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Language Access Assistance

Overview

In 2022 the State Legislature adopted and Governor Hochul enacted a law directing executive branch state agencies to provide language assistance services (translation and interpretation) to people of Limited English Proficiency (LEP). Individuals of LEP are identified in a Language Access Plan developed by each agency. As a result of the law, every New Yorker is entitled to receive certain services in his or her preferred language. 

What is Language Access?

Language Access means providing LEP individuals access to the same services provided to English speakers, but in their own language. 

 

Executive Order 26 established New York’s first statewide language access policy.  It required, amongst other things:

  • Translation of vital documents in the most common non-English languages spoken by LEP individuals, and 
  • Interpreters so LEP individuals and DOL staff can actively communicate in spoken interactions

 

In addition to meeting these requirements, the DOL has established a robust Language Access Plan that also includes:

  • Free language assistance services
  • Interpretation, including on-the-spot, Video Remote Interpretation (VRI), in as many as 39 languages
  • On-the-spot Telephonic interpretation.  The DOL’s Unemployment Insurance Call Centers provide language interpretation in 179 languages.
  • Signage posted in Career Centers about the availability of language assistance services
  •  Outreach and presentations at schools, with faith-based groups, and other community organizations to expand the diversity of individuals who access DOL services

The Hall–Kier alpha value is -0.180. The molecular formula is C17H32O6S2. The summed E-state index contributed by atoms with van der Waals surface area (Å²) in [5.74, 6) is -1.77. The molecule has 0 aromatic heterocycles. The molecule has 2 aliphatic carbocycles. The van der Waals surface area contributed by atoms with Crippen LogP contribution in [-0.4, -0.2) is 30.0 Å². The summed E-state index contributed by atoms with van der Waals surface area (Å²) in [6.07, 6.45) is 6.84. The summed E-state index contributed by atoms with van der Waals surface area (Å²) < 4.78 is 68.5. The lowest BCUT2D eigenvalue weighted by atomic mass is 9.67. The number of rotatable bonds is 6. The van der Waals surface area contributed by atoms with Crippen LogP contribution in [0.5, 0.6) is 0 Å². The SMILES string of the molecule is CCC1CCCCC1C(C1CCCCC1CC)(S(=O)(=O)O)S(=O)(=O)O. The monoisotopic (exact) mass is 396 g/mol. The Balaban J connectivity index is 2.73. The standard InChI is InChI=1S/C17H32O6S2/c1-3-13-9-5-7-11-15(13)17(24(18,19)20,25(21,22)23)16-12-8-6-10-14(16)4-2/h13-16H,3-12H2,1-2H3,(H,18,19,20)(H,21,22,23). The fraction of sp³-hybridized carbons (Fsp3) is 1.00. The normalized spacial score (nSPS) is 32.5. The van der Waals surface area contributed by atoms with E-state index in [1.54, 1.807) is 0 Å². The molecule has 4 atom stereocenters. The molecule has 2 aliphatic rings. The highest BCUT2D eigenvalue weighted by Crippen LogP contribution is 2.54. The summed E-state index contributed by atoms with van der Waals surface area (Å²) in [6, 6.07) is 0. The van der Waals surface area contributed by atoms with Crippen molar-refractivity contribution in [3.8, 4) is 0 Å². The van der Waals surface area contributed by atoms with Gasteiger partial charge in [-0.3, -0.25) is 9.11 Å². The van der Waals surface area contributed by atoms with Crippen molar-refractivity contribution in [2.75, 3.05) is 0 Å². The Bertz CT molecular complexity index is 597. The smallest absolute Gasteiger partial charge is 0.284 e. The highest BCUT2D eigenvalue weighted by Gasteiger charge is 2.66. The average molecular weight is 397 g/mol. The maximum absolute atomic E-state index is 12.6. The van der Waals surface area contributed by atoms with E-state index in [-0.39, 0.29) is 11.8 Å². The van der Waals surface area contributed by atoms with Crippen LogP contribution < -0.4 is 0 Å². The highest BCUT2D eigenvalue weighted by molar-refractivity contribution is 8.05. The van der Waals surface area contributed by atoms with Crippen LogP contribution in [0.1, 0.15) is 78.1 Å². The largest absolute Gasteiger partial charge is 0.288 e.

• Social media posts directed at LEP individuals in their own language
  • Telephonic voice menus that can provide information in over 17 languages so customers can access the DOL’s Contact Center, and Unemployment Insurance Telephone Claims Center
  • Website translation in 7 languages, and
  • Language Bank, a group of DOL employees who volunteer to assist LEP customers for various language assistance needs

Limited English Proficiency (LEP)

The Department of Labor supports outreach to diverse populations and ensures that LEP individuals have access to all career center programs and activities.

 

Individuals who have difficulty communicating effectively In English may be designated as Limited English Proficient because:

  • Their primary language is not English
  • They have not developed fluency In the English language
  • They may have difficulty speaking or reading English
  • They may benefit from an interpreter who will translate to and from their primary language.
  • They may need documents translated from English into their primary language to understand important information about the service they need.

Language Access Plan

You can review the Department of Labor's current Department of Labor's Language Access Plan here:

Language Access PLan

Frequently Asked Questions

Interpretation versus Translation: